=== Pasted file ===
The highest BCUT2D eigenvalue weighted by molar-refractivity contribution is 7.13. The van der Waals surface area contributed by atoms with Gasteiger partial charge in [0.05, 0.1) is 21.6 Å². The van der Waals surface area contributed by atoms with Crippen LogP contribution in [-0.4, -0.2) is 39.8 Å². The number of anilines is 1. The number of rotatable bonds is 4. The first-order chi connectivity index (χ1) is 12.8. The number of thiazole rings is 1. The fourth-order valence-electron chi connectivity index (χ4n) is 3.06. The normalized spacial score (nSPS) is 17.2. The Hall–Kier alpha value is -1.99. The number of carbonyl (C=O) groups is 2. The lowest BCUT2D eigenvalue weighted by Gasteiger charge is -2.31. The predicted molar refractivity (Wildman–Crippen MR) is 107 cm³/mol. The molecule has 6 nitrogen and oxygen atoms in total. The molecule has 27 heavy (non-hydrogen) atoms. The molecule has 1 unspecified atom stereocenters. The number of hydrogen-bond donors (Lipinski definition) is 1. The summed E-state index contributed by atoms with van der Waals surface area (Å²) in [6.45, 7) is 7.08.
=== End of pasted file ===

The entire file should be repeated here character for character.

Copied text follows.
The highest BCUT2D eigenvalue weighted by molar-refractivity contribution is 7.13. The van der Waals surface area contributed by atoms with Gasteiger partial charge in [0.05, 0.1) is 21.6 Å². The van der Waals surface area contributed by atoms with Crippen LogP contribution in [-0.4, -0.2) is 39.8 Å². The number of anilines is 1. The number of rotatable bonds is 4. The first-order chi connectivity index (χ1) is 12.8. The number of thiazole rings is 1. The fourth-order valence-electron chi connectivity index (χ4n) is 3.06. The normalized spacial score (nSPS) is 17.2. The Hall–Kier alpha value is -1.99. The number of carbonyl (C=O) groups is 2. The lowest BCUT2D eigenvalue weighted by Gasteiger charge is -2.31. The predicted molar refractivity (Wildman–Crippen MR) is 107 cm³/mol. The molecule has 6 nitrogen and oxygen atoms in total. The molecule has 27 heavy (non-hydrogen) atoms. The molecule has 1 unspecified atom stereocenters. The number of hydrogen-bond donors (Lipinski definition) is 1. The summed E-state index contributed by atoms with van der Waals surface area (Å²) in [6.45, 7) is 7.08.